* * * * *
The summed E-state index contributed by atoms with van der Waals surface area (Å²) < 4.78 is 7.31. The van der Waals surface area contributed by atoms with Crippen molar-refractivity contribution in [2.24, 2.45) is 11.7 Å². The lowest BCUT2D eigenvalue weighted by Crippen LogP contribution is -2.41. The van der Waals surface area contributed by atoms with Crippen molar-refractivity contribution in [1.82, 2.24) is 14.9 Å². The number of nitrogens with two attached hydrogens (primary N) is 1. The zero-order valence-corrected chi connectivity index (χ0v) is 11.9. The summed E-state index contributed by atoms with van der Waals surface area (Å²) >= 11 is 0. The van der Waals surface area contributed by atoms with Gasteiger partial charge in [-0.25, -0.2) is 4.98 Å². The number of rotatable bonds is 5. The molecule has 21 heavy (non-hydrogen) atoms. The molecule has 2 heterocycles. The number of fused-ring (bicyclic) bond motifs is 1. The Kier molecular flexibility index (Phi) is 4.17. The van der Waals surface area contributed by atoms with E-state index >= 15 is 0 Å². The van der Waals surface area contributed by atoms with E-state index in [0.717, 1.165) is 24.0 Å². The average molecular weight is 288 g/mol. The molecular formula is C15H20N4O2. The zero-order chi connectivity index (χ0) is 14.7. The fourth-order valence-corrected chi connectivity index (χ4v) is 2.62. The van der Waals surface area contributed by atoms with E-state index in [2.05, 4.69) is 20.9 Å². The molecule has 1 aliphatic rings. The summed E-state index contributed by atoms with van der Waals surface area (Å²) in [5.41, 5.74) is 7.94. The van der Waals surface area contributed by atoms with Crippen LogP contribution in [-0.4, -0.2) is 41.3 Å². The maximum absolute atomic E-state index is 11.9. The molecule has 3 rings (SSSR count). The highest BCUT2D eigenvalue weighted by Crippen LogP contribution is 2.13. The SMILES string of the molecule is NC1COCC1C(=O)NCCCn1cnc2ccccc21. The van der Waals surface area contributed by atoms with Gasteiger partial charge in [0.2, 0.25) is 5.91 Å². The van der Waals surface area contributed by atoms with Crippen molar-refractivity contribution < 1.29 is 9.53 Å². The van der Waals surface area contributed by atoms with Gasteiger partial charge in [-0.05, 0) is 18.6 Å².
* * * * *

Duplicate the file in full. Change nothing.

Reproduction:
The summed E-state index contributed by atoms with van der Waals surface area (Å²) < 4.78 is 7.31. The van der Waals surface area contributed by atoms with Crippen molar-refractivity contribution in [2.24, 2.45) is 11.7 Å². The lowest BCUT2D eigenvalue weighted by Crippen LogP contribution is -2.41. The van der Waals surface area contributed by atoms with Crippen molar-refractivity contribution in [1.82, 2.24) is 14.9 Å². The number of nitrogens with two attached hydrogens (primary N) is 1. The zero-order valence-corrected chi connectivity index (χ0v) is 11.9. The summed E-state index contributed by atoms with van der Waals surface area (Å²) >= 11 is 0. The van der Waals surface area contributed by atoms with Gasteiger partial charge in [-0.25, -0.2) is 4.98 Å². The number of rotatable bonds is 5. The molecule has 21 heavy (non-hydrogen) atoms. The molecule has 2 heterocycles. The number of fused-ring (bicyclic) bond motifs is 1. The Kier molecular flexibility index (Phi) is 4.17. The van der Waals surface area contributed by atoms with E-state index >= 15 is 0 Å². The van der Waals surface area contributed by atoms with E-state index in [0.717, 1.165) is 24.0 Å². The average molecular weight is 288 g/mol. The molecular formula is C15H20N4O2. The zero-order chi connectivity index (χ0) is 14.7. The fourth-order valence-corrected chi connectivity index (χ4v) is 2.62. The van der Waals surface area contributed by atoms with E-state index in [2.05, 4.69) is 20.9 Å². The molecule has 1 aliphatic rings. The summed E-state index contributed by atoms with van der Waals surface area (Å²) in [5.41, 5.74) is 7.94. The van der Waals surface area contributed by atoms with Crippen LogP contribution in [-0.4, -0.2) is 41.3 Å². The maximum absolute atomic E-state index is 11.9. The molecule has 3 rings (SSSR count). The highest BCUT2D eigenvalue weighted by Crippen LogP contribution is 2.13. The SMILES string of the molecule is NC1COCC1C(=O)NCCCn1cnc2ccccc21. The van der Waals surface area contributed by atoms with Gasteiger partial charge in [0.2, 0.25) is 5.91 Å². The van der Waals surface area contributed by atoms with Crippen molar-refractivity contribution < 1.29 is 9.53 Å². The van der Waals surface area contributed by atoms with Gasteiger partial charge in [-0.05, 0) is 18.6 Å².